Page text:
8 tips for hiring better administrative assistants

What do you think of when you think about the perfect administrative assistant? If you’ve worked at a few companies I imagine you’re thinking about a specific person you’ve worked with before rather than some list of qualities. For me, it was Candace. Candace started managing our front desk and went up the ranks of the company quickly, moving into the manager of all of the executive assistants. She’s brilliant but like the person you’re thinking of, she’s not available for hire every moment you need to hire an executive assistant. 

That hiring moment is happening a lot more frequently, especially in the United States. According to the BLS reports, there were more than 2 million admini.... And unfortunately, while Candace isn’t around, we all have a list twice as long of administrative assistants you would never hire again. So how do you screen those people out before they become a liability?

Well, you’re in luck. Using my very own bullshit meter, I started thinking about how I would’ve tried to screen those people out (I say tried because some people are really good at blowing smoke). Here are the eight ways I’d suggest for pressure testing your admins to make better hires.

  1. Ask the hard questions (but keep it legal). Now, if you work in HR, you know way more about this than I do. But I’m not talking about the super personal questions. I think it’s more important to gauge if your candidate can keep pace and stay organized in a way that you can handle. It’s almost like online dating. Start thinking “how much are your habits going to annoy me? How are you going to handle it when I tell you I’m pissed?” I don’t think it’s unprofessional to ask questions like that. Of course, you can always put the question in a “Tell me about the time” question if you need to avoid ‘ bad words’ like pissed. 
  2. Test their technical skills. Make them use an iPad to check-in for the interview. Ask what kind of cell phone they have or if they use a tablet at home. A great administrative assistant should be your ultimate utility player – technology master, schedule sensai and more.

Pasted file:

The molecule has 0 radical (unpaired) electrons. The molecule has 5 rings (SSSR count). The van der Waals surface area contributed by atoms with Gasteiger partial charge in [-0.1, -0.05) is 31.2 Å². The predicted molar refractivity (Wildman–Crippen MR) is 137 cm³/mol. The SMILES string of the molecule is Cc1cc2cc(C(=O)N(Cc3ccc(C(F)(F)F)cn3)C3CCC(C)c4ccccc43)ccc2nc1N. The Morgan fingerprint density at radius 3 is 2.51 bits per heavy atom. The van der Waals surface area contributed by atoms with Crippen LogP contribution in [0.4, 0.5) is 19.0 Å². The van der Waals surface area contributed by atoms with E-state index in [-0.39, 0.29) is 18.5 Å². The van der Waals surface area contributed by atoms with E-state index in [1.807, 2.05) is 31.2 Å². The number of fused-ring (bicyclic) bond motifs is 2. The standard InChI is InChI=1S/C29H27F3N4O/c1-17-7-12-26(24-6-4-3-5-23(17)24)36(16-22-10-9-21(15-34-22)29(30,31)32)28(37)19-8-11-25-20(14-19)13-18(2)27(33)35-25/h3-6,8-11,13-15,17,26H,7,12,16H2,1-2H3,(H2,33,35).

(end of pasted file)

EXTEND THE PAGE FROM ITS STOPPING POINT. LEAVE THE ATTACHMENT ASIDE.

3. Ask them to tell you what they think a day in the life will look like. Every set of eyes looks at something completely differently and you need to make sure your candidate understands what the day-to-day is going to look like in this role. Ask them to give you a 2-minute synopsis of the tasks they think will be most important to success in the role. You’ll quickly see what they want the job to look like and if it’s in line with your perception.
  4. Figure out the experience level you need. If you’re a small company, you probably can’t afford a former executive assistant from Microsoft. I know you want her but it’s just not very likely. Try interviewing college students with great management skills (which you can gauge from the questions above). Yes, you may have a hungover administrative assistant every once in awhile but I’m sure you didn’t get to the C Suite without having a little fun, too. 
  5. On the party note, be sure to do a little social media stalking. If they’re smart, it will be walled. If they aren’t… you shouldn’t hire them. Can we leave it at that? 
  6. Put them in front of a panel. If you’re going to work for an executive, you need to be able to take a little heat. There will be people asking for meetings and pressuring you to solve their issues. Your panel should include the frequent flyers by the boss’s desk. 
  7. Wait for the follow up. They should call or write you to say thank you. You have to hire an executive assistant who has that kind of attention to detail. They could be responsible for writing your thank you cards soon enough.
  8. Onboard them! I’ve been in too many companies where the administrative assistant isn’t included in onboarding because they “aren’t working” with the departments. False. A great administrator works with everyone in the company and, like I mentioned in #2, should be your utility player and problem solver. 

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